It’s commonly believed that hands-free accessories are a safe way to use cellphones while driving. However, more than 30 studies show that they are actually no safer than handheld devices.
Though hands-free devices are marketed as a way to keep a driver’s hands on the wheel, they present other dangers. For example, many of these devices require a driver to take his or her eyes off of the road—such as to navigate through an infotainment system or to ensure the accuracy of a voice-to-text system. In fact, new studies from the National Safety Council (NSC) show that drivers are more distracted by voice-to-text systems than typing a text message by hand.
Another study, released by the American Automobile Association (AAA), found that even when a driver’s eyes are on the road, the distractions from a hands-free device cause significant impairments. These include, but are not limited to, decreased awareness of surrounding traffic, a sense of tunnel vision and increased reaction time.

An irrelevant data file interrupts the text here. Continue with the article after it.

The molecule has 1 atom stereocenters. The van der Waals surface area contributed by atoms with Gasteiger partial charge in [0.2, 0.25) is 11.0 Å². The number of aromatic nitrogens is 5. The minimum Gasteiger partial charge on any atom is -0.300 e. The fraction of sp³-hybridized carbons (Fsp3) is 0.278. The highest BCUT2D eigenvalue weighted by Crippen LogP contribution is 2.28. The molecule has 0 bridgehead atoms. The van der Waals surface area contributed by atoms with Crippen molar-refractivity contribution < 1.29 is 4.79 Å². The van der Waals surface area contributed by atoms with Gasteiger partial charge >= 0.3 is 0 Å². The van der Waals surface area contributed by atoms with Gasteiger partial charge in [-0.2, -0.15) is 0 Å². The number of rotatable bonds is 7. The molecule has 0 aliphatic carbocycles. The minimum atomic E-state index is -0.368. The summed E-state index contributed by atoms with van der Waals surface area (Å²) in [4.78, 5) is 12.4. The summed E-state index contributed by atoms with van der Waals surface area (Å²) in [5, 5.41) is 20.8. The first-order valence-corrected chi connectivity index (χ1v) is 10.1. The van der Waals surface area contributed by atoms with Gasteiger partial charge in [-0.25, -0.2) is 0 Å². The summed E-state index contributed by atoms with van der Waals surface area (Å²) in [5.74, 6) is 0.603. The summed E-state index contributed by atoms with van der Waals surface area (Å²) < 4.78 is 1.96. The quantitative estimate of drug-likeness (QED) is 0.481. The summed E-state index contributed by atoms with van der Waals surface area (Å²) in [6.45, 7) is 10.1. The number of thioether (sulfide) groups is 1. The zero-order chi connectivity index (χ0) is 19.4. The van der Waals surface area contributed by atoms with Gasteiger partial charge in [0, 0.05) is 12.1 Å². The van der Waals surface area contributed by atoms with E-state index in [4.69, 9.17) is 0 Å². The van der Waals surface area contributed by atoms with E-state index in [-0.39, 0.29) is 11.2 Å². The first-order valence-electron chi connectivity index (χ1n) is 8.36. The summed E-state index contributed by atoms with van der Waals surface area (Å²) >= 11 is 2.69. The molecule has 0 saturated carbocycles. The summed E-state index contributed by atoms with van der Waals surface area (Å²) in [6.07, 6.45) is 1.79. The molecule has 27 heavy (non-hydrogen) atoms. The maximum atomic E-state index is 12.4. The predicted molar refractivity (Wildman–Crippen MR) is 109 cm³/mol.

Measuring Distracted Driving
In a scientific study on distracted driving, AAA measured how various devices and scenarios impacted a driver’s cognitive awareness. These tasks were then rated based on a scale of 1.0 to 5.0—with 1.0 being comparable to non-distracted driving and 5.0 to an operation span (OSPAN) task (a complex math and verbal question). Here are the study’s findings:
The study also measured how the vocal interface systems of popular smartphone brands impact a driver’s cognitive awareness:
It’s always safest to drive with your mind clear of distractions, eyes focused on what’s in front of you and both hands on the wheel. Contact us today at 800-360-3000 for more resources on safe driving practices.